5 June, 2012
Commerce Minister Craig Foss today welcomed targeted consultation ahead of the introduction of new measures to rein in unsolicited 'predatory' share offers.
"Predatory or low ball offers are not only a risk to those they mislead, they also weaken the trust investors have in our capital markets," says Mr Foss.
Lowball offers are unsolicited approaches to shareholders offering to buy their shares or other securities. The offer letters put pressure on people to sell their shares quickly, often with little information and using unconventional business practices.
The Government has agreed to develop regulations to govern how unsolicited offers can be made, focussing on transparency for security holders.
The proposed regulations will:
•Set out minimum information requirements to enable shareholders to make informed decisions, including stating the market price or a fair estimate.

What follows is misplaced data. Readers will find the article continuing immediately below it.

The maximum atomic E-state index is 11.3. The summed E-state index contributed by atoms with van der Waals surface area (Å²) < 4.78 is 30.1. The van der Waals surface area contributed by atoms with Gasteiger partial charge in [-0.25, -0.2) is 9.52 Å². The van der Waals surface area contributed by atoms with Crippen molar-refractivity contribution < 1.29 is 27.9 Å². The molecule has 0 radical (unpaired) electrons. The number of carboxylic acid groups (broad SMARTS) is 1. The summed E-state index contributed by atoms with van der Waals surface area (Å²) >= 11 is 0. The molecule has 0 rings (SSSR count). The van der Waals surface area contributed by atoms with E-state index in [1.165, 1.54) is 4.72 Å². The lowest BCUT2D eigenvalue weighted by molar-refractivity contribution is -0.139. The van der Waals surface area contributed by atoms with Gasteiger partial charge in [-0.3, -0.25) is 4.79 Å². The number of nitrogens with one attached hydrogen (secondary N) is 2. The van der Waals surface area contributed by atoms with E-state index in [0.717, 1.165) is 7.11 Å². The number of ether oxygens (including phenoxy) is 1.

•Specify the process to manage offers, including a minimum offer period and a cancellation period.
•Set out the rights and available remedies for those approached with unsolicited offers.
The regulations will not prevent unsolicited offers being made, but will provide a comprehensive regulatory framework that will provide certainty to the Financial Markets Authority, and investors.
A person who does not comply with an order made by the Financial Markets Authority commits an offence and is liable on summary conviction to a fine not exceeding $30,000.
The regulations will be in place by the end of the year.
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